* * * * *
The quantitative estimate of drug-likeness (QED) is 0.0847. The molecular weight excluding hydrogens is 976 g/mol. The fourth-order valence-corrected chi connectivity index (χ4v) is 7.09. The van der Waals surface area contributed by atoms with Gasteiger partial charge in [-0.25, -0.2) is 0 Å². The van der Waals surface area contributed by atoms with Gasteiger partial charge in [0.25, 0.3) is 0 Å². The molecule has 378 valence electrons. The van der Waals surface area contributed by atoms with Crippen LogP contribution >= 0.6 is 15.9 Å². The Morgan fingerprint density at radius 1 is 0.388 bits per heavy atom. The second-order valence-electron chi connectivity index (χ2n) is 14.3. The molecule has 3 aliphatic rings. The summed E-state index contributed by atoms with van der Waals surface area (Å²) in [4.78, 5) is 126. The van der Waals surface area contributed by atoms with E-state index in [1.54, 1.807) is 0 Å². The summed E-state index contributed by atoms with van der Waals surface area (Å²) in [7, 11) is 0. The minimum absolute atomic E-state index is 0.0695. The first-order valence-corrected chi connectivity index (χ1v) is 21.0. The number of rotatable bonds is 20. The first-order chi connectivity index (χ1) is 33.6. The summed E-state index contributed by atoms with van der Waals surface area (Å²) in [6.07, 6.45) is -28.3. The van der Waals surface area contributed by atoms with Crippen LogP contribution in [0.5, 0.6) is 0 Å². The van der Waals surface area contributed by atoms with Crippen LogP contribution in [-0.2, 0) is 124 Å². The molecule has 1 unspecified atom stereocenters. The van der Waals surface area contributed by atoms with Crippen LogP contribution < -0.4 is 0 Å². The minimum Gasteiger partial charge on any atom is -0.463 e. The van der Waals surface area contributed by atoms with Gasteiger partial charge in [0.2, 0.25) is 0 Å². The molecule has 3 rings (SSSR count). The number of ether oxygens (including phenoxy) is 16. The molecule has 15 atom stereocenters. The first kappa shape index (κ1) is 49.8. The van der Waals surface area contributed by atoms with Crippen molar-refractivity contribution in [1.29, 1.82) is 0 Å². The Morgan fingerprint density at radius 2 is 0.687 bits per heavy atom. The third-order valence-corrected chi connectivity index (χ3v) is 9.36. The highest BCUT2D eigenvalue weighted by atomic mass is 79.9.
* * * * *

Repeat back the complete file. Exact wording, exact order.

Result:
The quantitative estimate of drug-likeness (QED) is 0.0847. The molecular weight excluding hydrogens is 976 g/mol. The fourth-order valence-corrected chi connectivity index (χ4v) is 7.09. The van der Waals surface area contributed by atoms with Gasteiger partial charge in [-0.25, -0.2) is 0 Å². The van der Waals surface area contributed by atoms with Gasteiger partial charge in [0.25, 0.3) is 0 Å². The molecule has 378 valence electrons. The van der Waals surface area contributed by atoms with Crippen LogP contribution >= 0.6 is 15.9 Å². The Morgan fingerprint density at radius 1 is 0.388 bits per heavy atom. The second-order valence-electron chi connectivity index (χ2n) is 14.3. The molecule has 3 aliphatic rings. The summed E-state index contributed by atoms with van der Waals surface area (Å²) in [4.78, 5) is 126. The van der Waals surface area contributed by atoms with E-state index in [1.54, 1.807) is 0 Å². The summed E-state index contributed by atoms with van der Waals surface area (Å²) in [7, 11) is 0. The minimum absolute atomic E-state index is 0.0695. The first-order valence-corrected chi connectivity index (χ1v) is 21.0. The number of rotatable bonds is 20. The first-order chi connectivity index (χ1) is 33.6. The summed E-state index contributed by atoms with van der Waals surface area (Å²) in [6.07, 6.45) is -28.3. The van der Waals surface area contributed by atoms with Crippen LogP contribution in [0.5, 0.6) is 0 Å². The van der Waals surface area contributed by atoms with Crippen LogP contribution in [-0.2, 0) is 124 Å². The molecule has 1 unspecified atom stereocenters. The van der Waals surface area contributed by atoms with Crippen LogP contribution < -0.4 is 0 Å². The minimum Gasteiger partial charge on any atom is -0.463 e. The van der Waals surface area contributed by atoms with Gasteiger partial charge in [0.2, 0.25) is 0 Å². The molecule has 3 rings (SSSR count). The number of ether oxygens (including phenoxy) is 16. The molecule has 15 atom stereocenters. The first kappa shape index (κ1) is 49.8. The van der Waals surface area contributed by atoms with Crippen molar-refractivity contribution in [1.29, 1.82) is 0 Å². The Morgan fingerprint density at radius 2 is 0.687 bits per heavy atom. The third-order valence-corrected chi connectivity index (χ3v) is 9.36. The highest BCUT2D eigenvalue weighted by atomic mass is 79.9.